In 2016, 1.7 million people cut the cord with their cable companies, and nearly 319,000 more bailed just last quarter, with analysts calling it the fastest quarterly acceleration on record for cord cutters. That’s because some people just don’t think it’s worth it, and many others are turning to a new breed of streaming TV services that cost less, don’t lock you into a contract and provide a little moment of glory at the end of each month when your cable bill drops by as much as hundreds of dollars.

And let’s face it, millennialls aren’t making that much, so cutting the cord on cable makes sense.

It used to be that streaming services, like those from Netflix and Amazon, were really just complements to cable TV, mostly because they cost so little and didn’t offer a fair replacement for live TV, especially when it came to sports and news programming.

That’s all changing rapidly, and that also means that the new world of live TV streaming is insanely confusing.

My personal journey into cord cutting is probably similar to yours: For years, I’ve kept cable TV mainly because of my need to watch The Yankees during baseball season along with my addiction to cable news on weekend morning. This meant that I needed my local networks along with the Yankees’ regional sports affiliate, YES. In other words, it meant that I needed a local cable TV subscription and contract.

But now a legion of TV streaming services have arrived, and I’m about to cut the cord, so I did a bit of research. Here’s what I’ve learned in my own experience of leaving the cable TV world for good.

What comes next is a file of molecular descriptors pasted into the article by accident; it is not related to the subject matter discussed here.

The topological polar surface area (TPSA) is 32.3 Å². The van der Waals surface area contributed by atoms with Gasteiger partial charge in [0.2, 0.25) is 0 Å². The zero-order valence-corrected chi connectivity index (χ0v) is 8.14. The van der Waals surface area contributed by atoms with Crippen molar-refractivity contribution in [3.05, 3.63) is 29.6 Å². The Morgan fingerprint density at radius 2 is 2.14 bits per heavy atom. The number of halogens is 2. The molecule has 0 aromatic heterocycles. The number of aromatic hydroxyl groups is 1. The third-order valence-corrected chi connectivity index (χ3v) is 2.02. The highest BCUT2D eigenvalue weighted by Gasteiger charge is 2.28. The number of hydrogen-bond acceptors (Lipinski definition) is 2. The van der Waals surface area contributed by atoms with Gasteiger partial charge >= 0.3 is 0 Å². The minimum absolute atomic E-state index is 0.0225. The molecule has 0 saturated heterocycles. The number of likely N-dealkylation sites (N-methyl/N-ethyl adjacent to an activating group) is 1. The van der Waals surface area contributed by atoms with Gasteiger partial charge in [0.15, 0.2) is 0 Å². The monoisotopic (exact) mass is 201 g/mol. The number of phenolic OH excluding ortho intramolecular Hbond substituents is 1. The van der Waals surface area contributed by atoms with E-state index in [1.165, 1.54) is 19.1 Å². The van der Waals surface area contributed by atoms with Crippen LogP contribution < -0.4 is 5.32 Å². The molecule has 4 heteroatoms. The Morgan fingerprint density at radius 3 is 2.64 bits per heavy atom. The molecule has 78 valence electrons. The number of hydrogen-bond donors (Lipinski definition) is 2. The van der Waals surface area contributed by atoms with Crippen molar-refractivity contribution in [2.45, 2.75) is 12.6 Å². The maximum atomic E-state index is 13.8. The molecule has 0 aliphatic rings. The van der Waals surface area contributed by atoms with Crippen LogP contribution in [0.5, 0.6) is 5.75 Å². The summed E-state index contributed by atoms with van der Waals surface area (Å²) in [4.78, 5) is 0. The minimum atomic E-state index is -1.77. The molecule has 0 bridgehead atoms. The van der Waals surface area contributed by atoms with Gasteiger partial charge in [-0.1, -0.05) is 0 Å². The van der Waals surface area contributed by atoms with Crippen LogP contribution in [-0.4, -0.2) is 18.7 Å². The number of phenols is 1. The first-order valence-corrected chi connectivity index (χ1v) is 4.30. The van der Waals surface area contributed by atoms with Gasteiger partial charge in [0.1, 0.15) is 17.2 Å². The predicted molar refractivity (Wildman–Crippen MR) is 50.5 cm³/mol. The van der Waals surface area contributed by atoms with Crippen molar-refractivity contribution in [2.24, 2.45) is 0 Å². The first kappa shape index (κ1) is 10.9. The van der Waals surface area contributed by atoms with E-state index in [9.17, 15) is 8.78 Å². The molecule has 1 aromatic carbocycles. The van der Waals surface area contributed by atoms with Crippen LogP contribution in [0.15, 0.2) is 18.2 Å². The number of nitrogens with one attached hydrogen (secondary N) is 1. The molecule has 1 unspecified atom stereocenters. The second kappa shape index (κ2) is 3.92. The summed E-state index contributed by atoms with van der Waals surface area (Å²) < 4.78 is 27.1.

Sling TV was one of the first players in the internet TV world, having launched as a complement to parent company Dish Network’s satellite TV packages. It’s also one of the more affordable basic TV streaming services at just $20 per month. That’ll only get you about 30 channels, though, and you’ll need to be mindful of the occasional regional blackouts because of their relationship with Dish Network. You can jump up to their $40 “Orange + Blue” package that includes about 49 channels, which still makes it a good value. It’s also one of the only TV streaming services available for Microsoft’s Xbox One, along with Android, iOS, Apple TV, Android TV and Chromecast, Roku and Amazon Fire. Because they’ve been around a while, performance is solid, and they’re rolling out DVR services.

DirecTV has been in the satellite TV game for a long time, but it’s clear the executives at this AT&T-owned provider are reading the writing on the wall with their new DirecTV Now streaming option. The service starts at $35 for more than 60 channels, which makes it the standout service in terms of number of channels at its lowest price tier. They’ve been plagued by technical issues since it launched in January of 2017, including some random blackouts and slow app performance. It also doesn’t include cloud DVR service, meaning you can’t record shows, at least for now. You can adad HBO for another $5 per month, and their “Just Right” package with more than 80 channels includes some appealing regional sports networks. It works on Apple TV, Amazon Fire and Google Cast devices. Look for DirecTV to up the ante quickly as they get this service smoothed out. They clearly want to compete in the streaming space.

Sony rolled out streaming TV to their game consoles last year, and they did it right. It’s not the cheapest option, but performance is solid and it includes DVR capabilities (depending on the channel). It starts at $39 for 45 channels, which includes major networks along with FS1, but their “Core” service for just $5 more per month bumps you up to more than 60 channels, including local sports network YES for Yankee fans (if you care about such things). They also offer what’s probably the most cable-like option in terms of channels in their “Ultra” package for $74.99 a month. That one includes premium networks like HBO and Showtime. If those channels aren’t your thing, you can save $20 per month for their $54.99 “Elite” package. Sony just released the “Multi-View” feature for the PS4 that allows you to watch up to three channels on screen at once, which is a nice option for Sports fans. Vue currently works on Sony PS3 and PS4, Apple TV, Amazon Fire, Roku, Chromecast, iOS and Android.